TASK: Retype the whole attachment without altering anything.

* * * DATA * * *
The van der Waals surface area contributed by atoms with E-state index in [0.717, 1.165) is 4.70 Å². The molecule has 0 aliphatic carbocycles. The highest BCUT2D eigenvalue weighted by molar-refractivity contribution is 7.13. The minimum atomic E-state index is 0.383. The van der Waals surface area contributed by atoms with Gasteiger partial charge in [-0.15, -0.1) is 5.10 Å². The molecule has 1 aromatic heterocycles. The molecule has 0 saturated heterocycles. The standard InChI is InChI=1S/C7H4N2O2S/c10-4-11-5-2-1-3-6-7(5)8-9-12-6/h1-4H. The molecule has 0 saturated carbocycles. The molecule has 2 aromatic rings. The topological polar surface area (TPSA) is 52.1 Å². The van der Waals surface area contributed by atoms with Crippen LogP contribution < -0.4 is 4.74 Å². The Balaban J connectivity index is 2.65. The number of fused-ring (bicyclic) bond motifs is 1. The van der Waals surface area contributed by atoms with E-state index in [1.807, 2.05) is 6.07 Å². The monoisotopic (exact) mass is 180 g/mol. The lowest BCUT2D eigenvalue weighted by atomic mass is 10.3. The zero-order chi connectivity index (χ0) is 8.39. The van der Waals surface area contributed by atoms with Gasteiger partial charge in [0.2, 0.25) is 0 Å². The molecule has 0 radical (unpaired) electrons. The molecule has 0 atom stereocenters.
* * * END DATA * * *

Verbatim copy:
The van der Waals surface area contributed by atoms with E-state index in [0.717, 1.165) is 4.70 Å². The molecule has 0 aliphatic carbocycles. The highest BCUT2D eigenvalue weighted by molar-refractivity contribution is 7.13. The minimum atomic E-state index is 0.383. The van der Waals surface area contributed by atoms with Gasteiger partial charge in [-0.15, -0.1) is 5.10 Å². The molecule has 1 aromatic heterocycles. The molecule has 0 saturated heterocycles. The standard InChI is InChI=1S/C7H4N2O2S/c10-4-11-5-2-1-3-6-7(5)8-9-12-6/h1-4H. The molecule has 0 saturated carbocycles. The molecule has 2 aromatic rings. The topological polar surface area (TPSA) is 52.1 Å². The van der Waals surface area contributed by atoms with Crippen LogP contribution < -0.4 is 4.74 Å². The Balaban J connectivity index is 2.65. The number of fused-ring (bicyclic) bond motifs is 1. The van der Waals surface area contributed by atoms with E-state index in [1.807, 2.05) is 6.07 Å². The monoisotopic (exact) mass is 180 g/mol. The lowest BCUT2D eigenvalue weighted by atomic mass is 10.3. The zero-order chi connectivity index (χ0) is 8.39. The van der Waals surface area contributed by atoms with Gasteiger partial charge in [0.2, 0.25) is 0 Å². The molecule has 0 radical (unpaired) electrons. The molecule has 0 atom stereocenters.